Author: Herbi Arfah
Crowds is an opportunity; a golden one. It offers limitless opportunities for business owners, especially when they are trying new start-off their compiled commercial models to be backed by those around them. Today’s corporate world offers a fresh dawn to catch up and grab crowd capital prospects for fundraising purposes. Funding through the crowd, or Crowdfunding is not a new financial instrument. Long time ago, aggregating pool of capitals has existed, which has now been developed from traditional context to more sophisticated arrangements. Prior to the post global financial crisis, between 2008 to 2009, the new model of crowdfunding was introduced, with the intervention of new technological enhancement and up-to-date business structures.
Islamic Crowdfunding, an extension of conventional crowdfunding framed and developed within the Islamic principles, was proposed less than 7 to 8 years ago. It was introduced with the aim to combine source of capital from both Islamic communities (through Sadaqah, Waqf and Zakat contributions) as well as to ethically and socially drive crowds’ money through a digitized platform, with blockchain currently leading the trend. Crowdfunding companies are popping up to catch at least few if not most percentages of Muslim crowds’ potential.
To date there are approximately 1.9 billion Muslims amounting to one-fourth of the global population. By rationalizing these numbers, and having such a significant target market, businesses should be able to reach multitudes within the crowd who are able to donate even a little amount for proposed campaigns through new technological advancements. This leads to feasible fundraising through Islamic communities, working within the principle of brotherhood to help one another through new advancements. But, is this the reality? Unfortunately, Islamic crowdfunding is yet to become as significant. Many, not limited to crowdfunding companies, including Islamic social finance practitioners and academicians, have been hoping for active engagement and high levels of acceptance from the public. But, this impactful dream is yet to come true.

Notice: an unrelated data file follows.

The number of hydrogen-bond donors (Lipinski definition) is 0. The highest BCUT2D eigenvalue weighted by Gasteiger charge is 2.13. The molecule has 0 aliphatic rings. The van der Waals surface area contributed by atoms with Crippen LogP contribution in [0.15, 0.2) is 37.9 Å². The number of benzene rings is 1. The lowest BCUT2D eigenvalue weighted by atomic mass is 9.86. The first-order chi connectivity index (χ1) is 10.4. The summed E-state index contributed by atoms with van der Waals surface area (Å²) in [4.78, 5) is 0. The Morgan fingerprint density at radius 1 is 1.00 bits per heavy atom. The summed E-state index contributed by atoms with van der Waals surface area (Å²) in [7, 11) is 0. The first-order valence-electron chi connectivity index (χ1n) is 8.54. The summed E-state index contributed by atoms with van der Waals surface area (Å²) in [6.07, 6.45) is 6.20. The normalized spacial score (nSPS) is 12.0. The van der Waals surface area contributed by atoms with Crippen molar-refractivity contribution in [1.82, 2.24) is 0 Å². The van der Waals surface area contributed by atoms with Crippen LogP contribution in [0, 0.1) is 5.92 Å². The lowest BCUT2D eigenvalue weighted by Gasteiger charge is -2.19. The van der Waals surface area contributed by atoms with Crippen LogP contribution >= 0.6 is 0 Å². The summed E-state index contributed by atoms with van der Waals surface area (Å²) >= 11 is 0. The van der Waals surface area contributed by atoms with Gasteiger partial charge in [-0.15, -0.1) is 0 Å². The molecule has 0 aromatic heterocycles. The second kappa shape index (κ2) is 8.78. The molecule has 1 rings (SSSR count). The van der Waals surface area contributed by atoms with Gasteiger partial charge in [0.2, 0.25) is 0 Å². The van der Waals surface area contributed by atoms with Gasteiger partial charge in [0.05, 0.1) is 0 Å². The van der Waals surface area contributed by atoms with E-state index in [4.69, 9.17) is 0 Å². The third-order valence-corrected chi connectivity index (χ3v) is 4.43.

To dwell into this further, we studies a crowdfunding platform which was set up with the aim of utilizing Islamic social finance to fund social campaigns. Our study showed that in 3 years, this platform raised funds for upto 70 small campaigns (each below RM50,000) and funds for an estimated 6 medium level projects (each above RM50,000) while they saw a 72% funding completion for charitable campaigns. This information is reflected below in Figure 1
Figure 1: Compilation of Live Campaigns of Undisclosed Islamic Crowdfunding as per 3 December 2020.